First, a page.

What is secondary hyperalgesia? How does it occur?
Central nervous system hypersensitivity or "wind-up" as a result of constant stimulation of spinal cord neurons
Name 5 consequences of untreated pain
1. catabolism (muscle breakdown)
2. Immune system suppression
3. Inflammation and delayed wound healing
4. Anesthetic risk
5. Patient suffering
True or false: Pain can cause a decrease in insulin and an increase in epinephrine
How can pain cause cardiac arrhythmias?
Pain increases myocardial work and oxygen consumption due to vasoconstriction
Behavioural signs of pain include ______ in cats and ______ in dogs
Cats - hiding
Dogs - seeking owner comfort
What is one sign of pain specific to thoracic/abdominal pain?
Restlessness or unable to lie down
How do we assess pain level?
Various types of descriptive scales based on clinical signs and behaviour
Maximum dose of Lidocaine and Bupivicaine in small animals is ______mg/kg
What is the most common sedative used for ruminants? why?
Xylazine - deep sedation and easily reversed
True or false: Butorphanol can be used alone for sedation in healthy adult ruminants
False - Butorphanol does not produce sedation in healthy adult ruminants. Combine with Xylazine or DIazepam
True or false: Ruminants are sensitive to Xylazine and could potentially become recumbent
What is meant by a Double Drip?
Guaifenesin and Ketamine mixture for sedation in ruminants
What is meant by a Triple Drip?
Guaifenesin, Xylazine and Ketamine mixture for sedation in ruminants
How is Xylazine given for induction of adult cattle, sheep and goats?
Half dose IV and the other half IM
Why is Thiopental not suitable for CRI maintenance?
It cumulates within the body
What induction agent is appropriate for CRI maintenance in small ruminants?
How do you intubate a small ruminant?
The exact same as a small animal
How do you intubate adult cattle?
- Use a mouth gag to prop the mouth open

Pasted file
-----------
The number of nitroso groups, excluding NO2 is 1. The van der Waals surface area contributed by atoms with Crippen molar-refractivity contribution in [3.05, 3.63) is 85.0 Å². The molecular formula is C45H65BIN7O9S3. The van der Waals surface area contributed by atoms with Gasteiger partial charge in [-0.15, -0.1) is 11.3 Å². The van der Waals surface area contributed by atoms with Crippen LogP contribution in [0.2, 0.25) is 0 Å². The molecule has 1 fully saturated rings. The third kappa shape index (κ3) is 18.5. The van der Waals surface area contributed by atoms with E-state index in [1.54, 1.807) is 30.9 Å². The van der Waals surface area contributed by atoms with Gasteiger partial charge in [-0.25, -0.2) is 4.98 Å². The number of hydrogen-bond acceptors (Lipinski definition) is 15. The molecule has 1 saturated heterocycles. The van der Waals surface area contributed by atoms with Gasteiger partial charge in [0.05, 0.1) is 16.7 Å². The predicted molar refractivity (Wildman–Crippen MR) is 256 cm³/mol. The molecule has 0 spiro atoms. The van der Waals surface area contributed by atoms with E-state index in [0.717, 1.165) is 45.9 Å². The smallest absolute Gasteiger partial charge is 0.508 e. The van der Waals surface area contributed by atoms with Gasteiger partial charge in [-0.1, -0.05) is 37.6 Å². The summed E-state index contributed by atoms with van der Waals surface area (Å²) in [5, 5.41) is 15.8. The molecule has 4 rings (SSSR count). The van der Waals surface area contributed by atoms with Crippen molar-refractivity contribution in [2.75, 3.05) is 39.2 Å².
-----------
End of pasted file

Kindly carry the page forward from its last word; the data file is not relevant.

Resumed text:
- Hand over ET tube cuff
- Pass hand and tube toward glottis and digitally lower the epiglottis
- Blindly insert tube
What size range of ET tubes are used for ruminants?
For IV maintenance in adult cattle, Double Drip is infused at a rate of:
Less than _____ bpm is considered bradycardia in ruminants
A blood pressure of ______ mmHg or more in a ruminant is considered hypertensive
True or false: Centrally fixed eye position is normal in ruminant anesthesia
False. Ventro-medial position is normal
Why is it important for anesthetized ruminants to be positioned with the mouth lower than the pharynx?
To allow drainage of saliva and any regurgitated material from the mouth, preventing buildup in the pharynx, which could lead to aspiration
What are 3 reasons we may tranquilize or sedate a horse?
Transport, imagine, dentistry, scoping, examination
True or false: Anesthesia is riskier in small animals than it is in horses
False - much riskier in horses.
Why do horses often have difficult inductions and recoveries?
Their natural temperament is prone to panic
What is the fasting protocol in equine patients?
0-12 hours without hay and up to 24 hours without grain. Do not withhold water
Foals can nurse for up to _____ hour(s) before induction to surgery
Why must we rinse the mouth of horses before intubation?
To remove any food particles that could be pushed into the trachea upon intubation
What is applied above the vein before placing a jugular catheter in a horse?
A jugular catheter in a horse is held in place in one of 2 ways:
1. sutured to skin
2. vetbond glued to skin
Why isnt Diazepam used alone as a pre-med in horses?
Causes excitement - add Ketamine
What is the most frequently used sedation agent in horses?
Which pre-med drug has the longest duration for horses?
Name 2 Alpha-2 + Opioid sedative combinations used for large animals
Xylazine + Butorphanol, Detomidine + Butorphanol, or Romidifine + Butorphanol
True or false: Propofol induction can only be used on adult horses
False. Foals only
Allow the pre-med to work for MINIMUM ____ minutes before induction
What is the mix to make triple drip?
Guaifenesin - 1 L
1000 mg Ketamine